Establish Prior Knowledge
Call on students to share what they know about the water cycle. For more information, you may want to direct them to the diagram of a water cycle at the U.S. Geological Survey site: http://ga.water.usgs.gov/edu/watercycle.html Call on volunteers to describe the movement of water through this cycle. Have them note that groundwater is water that filters down through the earth and is eventually discharged into lakes, streams and oceans. Tell students that the Snapshot they are about to see describes how land use in the past affects our water supply today.
Have students view the Snapshot and read the synopsis. Use the following questions to guide a class discussion:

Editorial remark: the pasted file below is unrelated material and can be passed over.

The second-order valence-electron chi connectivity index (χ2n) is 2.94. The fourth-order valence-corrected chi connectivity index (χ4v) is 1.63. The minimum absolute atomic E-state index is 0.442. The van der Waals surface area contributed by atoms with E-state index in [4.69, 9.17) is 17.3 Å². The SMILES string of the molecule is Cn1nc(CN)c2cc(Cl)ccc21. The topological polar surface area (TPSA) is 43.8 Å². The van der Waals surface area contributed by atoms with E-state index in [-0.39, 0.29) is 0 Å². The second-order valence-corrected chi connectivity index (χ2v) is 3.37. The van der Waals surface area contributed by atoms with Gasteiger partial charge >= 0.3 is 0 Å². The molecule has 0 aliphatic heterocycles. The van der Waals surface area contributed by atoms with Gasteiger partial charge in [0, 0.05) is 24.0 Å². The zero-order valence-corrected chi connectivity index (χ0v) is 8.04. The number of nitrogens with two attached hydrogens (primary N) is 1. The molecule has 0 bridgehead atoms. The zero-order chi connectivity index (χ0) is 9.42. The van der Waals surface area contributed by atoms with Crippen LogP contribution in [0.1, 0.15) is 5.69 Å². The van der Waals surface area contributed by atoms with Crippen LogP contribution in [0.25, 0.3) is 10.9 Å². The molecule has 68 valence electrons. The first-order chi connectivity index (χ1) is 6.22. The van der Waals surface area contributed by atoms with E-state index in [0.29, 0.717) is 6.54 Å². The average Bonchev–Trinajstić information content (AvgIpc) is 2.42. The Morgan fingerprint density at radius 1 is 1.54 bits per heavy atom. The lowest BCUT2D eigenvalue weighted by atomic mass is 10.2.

- How do maps help scientists recreate how land use changed over time?
- How has the area around Muskegon River changed over the last 100 years?
- The Snapshot states that pollutants from 100 years ago are just now affecting the river’s water quality. Can scientists know for sure what pollutants entered the water 100 years ago? How do you think scientists are able to calculate this? (If students have trouble answering this question, remind them that scientists often use computer models to gather and analyze information.) Direct students to the model used for Muskegon River.http://ltm.agriculture.purdue.edu/default_back.htm
You can use the following question to wrap up your class discussion:
· Scientists have determined how past decisions affect the Muskegon watershed. How can this information and the model be used in the future?